Dear Sen. McCaffrey:

I am a public health physician who advises the R Street Institute on tobacco-related policy. Detail on my background and how I arrived at my position on the issue of e-cigarettes is provided in the FDLI article attached to this note.

S. 2107, as currently proposed, requires the posting of signs related to the harms of cigarettes and e-cigarettes. I commend your committee on your interest in reducing tobacco-related addiction, illness and death and your focus on children in doing so. Unfortunately, S.2107, as drafted, is technically inaccurate, and if passed as proposed, is likely to do more harm than good.

People smoke for the nicotine, but die from the tar. Experience to date shows cigarettes to be the most addictive and hazardous nicotine product. E-cigarettes and related vapor devices have no tobacco, no combustion and no tar. They contain nicotine extracted from tobacco, but only the tiniest traces of the toxins so prevalent in cigarette smoke. They are almost entirely used by teen and adult smokers to wean themselves off cigarettes.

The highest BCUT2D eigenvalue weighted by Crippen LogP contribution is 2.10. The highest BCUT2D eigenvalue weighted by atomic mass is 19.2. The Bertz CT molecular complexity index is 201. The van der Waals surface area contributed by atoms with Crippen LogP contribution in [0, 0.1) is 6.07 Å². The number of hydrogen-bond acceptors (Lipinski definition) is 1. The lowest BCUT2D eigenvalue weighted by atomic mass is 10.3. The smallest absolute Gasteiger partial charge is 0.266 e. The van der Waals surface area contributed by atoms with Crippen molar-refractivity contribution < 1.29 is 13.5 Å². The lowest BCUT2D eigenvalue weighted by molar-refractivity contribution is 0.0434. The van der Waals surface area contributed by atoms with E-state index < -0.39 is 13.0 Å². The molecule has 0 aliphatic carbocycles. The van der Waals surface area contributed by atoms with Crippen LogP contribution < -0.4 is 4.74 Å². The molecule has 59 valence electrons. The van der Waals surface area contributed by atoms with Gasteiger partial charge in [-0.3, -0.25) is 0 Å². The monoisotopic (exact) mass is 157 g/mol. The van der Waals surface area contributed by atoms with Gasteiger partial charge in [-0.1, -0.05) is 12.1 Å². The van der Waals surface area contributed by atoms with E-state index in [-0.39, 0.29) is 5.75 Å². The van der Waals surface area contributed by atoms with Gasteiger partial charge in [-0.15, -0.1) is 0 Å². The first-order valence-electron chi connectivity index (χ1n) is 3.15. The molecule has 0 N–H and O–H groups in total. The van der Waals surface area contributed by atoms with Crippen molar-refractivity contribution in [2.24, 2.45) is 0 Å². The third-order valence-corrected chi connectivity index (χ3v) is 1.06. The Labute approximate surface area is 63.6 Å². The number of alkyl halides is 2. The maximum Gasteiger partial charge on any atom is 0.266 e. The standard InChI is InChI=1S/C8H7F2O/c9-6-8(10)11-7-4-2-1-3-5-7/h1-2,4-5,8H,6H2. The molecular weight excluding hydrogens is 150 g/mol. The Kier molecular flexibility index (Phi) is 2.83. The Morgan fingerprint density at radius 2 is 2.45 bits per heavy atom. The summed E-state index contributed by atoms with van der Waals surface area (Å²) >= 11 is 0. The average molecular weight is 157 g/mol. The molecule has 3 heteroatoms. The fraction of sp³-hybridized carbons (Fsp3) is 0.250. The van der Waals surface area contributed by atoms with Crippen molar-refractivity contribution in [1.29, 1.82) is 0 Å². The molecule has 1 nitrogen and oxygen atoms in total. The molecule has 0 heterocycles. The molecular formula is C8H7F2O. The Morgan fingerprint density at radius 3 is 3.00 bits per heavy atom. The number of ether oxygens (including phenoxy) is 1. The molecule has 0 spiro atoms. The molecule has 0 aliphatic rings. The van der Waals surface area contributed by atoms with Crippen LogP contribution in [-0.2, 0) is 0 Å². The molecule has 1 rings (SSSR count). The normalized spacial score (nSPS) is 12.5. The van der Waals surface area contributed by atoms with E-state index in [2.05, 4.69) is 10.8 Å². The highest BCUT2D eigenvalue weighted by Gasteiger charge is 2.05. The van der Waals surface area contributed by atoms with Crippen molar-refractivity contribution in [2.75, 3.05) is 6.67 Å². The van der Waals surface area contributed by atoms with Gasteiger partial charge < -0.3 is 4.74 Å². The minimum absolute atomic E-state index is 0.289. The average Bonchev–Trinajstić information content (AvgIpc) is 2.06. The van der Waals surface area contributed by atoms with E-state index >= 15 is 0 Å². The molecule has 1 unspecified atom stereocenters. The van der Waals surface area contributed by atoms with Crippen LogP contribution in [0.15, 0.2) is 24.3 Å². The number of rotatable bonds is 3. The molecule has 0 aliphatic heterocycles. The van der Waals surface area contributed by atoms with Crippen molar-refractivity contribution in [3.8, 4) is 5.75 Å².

While some of the advertising of the mass-market e-cigarettes has induced some non-smoking teens to experiment with them, very few have continued e-cigarette use and few, if any, have later transitioned to cigarettes. Data on the chemical composition of e-cigarette vapor (it is not smoke) strongly suggest it poses less than 1 percent of the risk of cigarettes and significantly less potential for addictiveness.

The data on cigarette-related addiction, illness and death actually justifies a much stronger warning than the one proposed in S. 2107. Alleging that e-cigarettes present the same risk as cigarettes is simply not true.

I therefore urge both the deletion of any reference to e-cigarettes in S. 2107, and the drafting of an even stronger anti-cigarette warning.